The attention to education is nothing new and has always been a cornerstone of the Urban League’s mission to help minorities achieve social and economic equality. But the turn toward school choice is.

Allie Braswell

Allie Braswell

“We’re just looking at other ways, new options and new solutions for students to be successful in school,’’ said Allie Braswell, president of the Central Florida Urban League that serves a seven-county region. “And as you look at school choice, it’s just become an option to explore.’’

The Florida Consortium of Urban Leagues Affiliates is hosting the town hall meetings in partnership with Black Floridians C.A.R.E., Democrats for Education Reform, Derrick Brooks Charities, StudentsFirst and Step Up For Students, the nonprofit that administers the Florida Tax Credit Scholarships. (And co-hosts this blog.)

One key part of the effort will be looking at charter schools and tax credit scholarships for low-income students to attend private schools. Florida Department of Education figures show that about 43 percent of the state’s 3.4 million students in PreK-12 attend a school of their choosing. And that is what’s driving this conversation.

“It’s the simple market, the proliferation of charter schools and private schools,’’ said Germaine Smith-Baugh, president and chief executive officer of the Urban League of Broward County. “Choice has become a market-driven issue.’’ Continue Reading →


The private schools that are signing up for Common Core

Carol ThomasCarol Thomas is a career educator and former high-level urban district administrator who is now working with private schools that participate in Florida’s tax credit scholarship, and she tells a remarkable on-the-ground story about Common Core State Standards today in Education Week.

Thomas, who is vice president for student learning at Step Up For Students, which hosts this blog, is working with about 140 private schools in a pilot project focused on a learning compact for low-income scholarship students. The intent is to build meaningful engagement between parents and teachers and, to guide the relationship, she offers an online tool to help both parties mutually track the academic progress of each student. That tool relies on the standards enumerated in Common Core, which is where this plot thickens. These are private schools for whom educational independence is in their DNA, after all. But what she is finding is that these schools are all in for Common Core.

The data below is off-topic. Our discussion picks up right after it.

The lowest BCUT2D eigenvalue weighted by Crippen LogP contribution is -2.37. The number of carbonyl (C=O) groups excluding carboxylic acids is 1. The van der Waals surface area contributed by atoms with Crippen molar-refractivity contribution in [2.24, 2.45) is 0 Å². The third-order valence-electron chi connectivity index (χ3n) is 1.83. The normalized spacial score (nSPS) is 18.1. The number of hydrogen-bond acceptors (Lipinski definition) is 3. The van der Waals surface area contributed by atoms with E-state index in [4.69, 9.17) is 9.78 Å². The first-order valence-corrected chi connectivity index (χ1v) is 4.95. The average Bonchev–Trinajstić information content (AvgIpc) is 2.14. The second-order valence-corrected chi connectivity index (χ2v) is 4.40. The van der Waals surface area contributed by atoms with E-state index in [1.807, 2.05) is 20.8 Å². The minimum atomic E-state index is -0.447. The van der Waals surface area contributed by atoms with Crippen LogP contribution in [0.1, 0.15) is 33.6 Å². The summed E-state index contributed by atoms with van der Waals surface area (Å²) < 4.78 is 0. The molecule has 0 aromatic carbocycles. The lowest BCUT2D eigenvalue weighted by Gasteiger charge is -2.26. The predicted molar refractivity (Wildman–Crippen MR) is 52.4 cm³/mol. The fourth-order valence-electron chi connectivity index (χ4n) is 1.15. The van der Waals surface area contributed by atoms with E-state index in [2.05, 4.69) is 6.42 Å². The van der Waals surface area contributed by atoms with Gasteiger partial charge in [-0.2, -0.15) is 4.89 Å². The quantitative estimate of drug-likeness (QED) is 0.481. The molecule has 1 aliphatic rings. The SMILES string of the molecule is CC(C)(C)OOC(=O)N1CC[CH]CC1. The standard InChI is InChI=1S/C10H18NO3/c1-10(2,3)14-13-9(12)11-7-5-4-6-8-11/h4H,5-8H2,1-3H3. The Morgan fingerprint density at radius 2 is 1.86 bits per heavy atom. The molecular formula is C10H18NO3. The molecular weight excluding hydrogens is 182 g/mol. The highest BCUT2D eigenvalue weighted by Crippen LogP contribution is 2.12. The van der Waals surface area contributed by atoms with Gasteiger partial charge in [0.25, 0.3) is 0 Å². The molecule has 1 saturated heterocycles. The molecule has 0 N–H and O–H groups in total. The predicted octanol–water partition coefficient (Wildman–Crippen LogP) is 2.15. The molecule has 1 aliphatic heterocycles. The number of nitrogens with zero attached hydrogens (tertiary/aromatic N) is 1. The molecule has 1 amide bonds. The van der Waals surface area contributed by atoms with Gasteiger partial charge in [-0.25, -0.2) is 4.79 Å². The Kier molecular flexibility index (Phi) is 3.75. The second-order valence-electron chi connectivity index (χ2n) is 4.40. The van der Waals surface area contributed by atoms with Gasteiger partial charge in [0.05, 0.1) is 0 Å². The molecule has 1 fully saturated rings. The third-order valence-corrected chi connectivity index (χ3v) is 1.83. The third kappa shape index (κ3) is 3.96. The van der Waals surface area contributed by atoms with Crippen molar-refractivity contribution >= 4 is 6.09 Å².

“Our target for the state pilot was to find 100 scholarship schools that would volunteer to participate,” she wrote. “We already have more than 140, and my phone is still ringing. These principals aren’t calling to lecture me on state sovereignty or intrusive regulation. They are calling because they think the common standards will help them guide the learning plans in their schools.”

Thomas relates the impressions of Suzette Dean, principal at Bible Truth Ministries Academy, a small mission-driven school in Tampa that serves mostly African-American students. Dean told her: “Finally, we are all on the same page (with the standards), our teachers know what to teach, and the parents know what their children should be doing in school. Sure, it is a change, but it is real change that is needed if we are going to prepare our students for college and a successful future.”

The project has caused Thomas to reflect on the national debate of late, and to suggest that those who see the standards as a federal government plot might want to ask these private-school principals why they would volunteer for Common Core. The answer, apparently, is that these educators think the standards might help students. Go figure.


Florida Virtual School cuts 177 jobs

Hits to Florida Virtual School continue this week with the nation’s largest provider of online classes cutting 177 full-time positions.

flvsThe cuts to instructional and support staff came Monday, and follow last month’s elimination of 625 part-time teaching positions. The move was necessary, program officials said, after an internal review showed pre-enrollment had dropped 32 percent compared to last summer.

“For the first time in 16 years, we have had to make the painful decision to reduce staff,” Florida Virtual School spokeswoman Tania Clow said late Tuesday in a prepared statement.

Florida Virtual School has 1,725 staff positions remaining. The program served more than 149,000 students in 2011-12.

So why is this happening? Florida Virtual School officials point to a new state funding formula that went into effect last month. Before the change, when students took six courses in their district school and one through Florida Virtual School, the district received its full per-student allotment for that student. Florida Virtual School got another one-sixth of the funding.

Now, the district receives six-sevenths of its allotment and Florida Virtual School receives one-seventh. The more courses a student takes online, the less money the district and Florida Virtual School receive. That has resulted in some school districts preventing students from signing up for Florida Virtual School.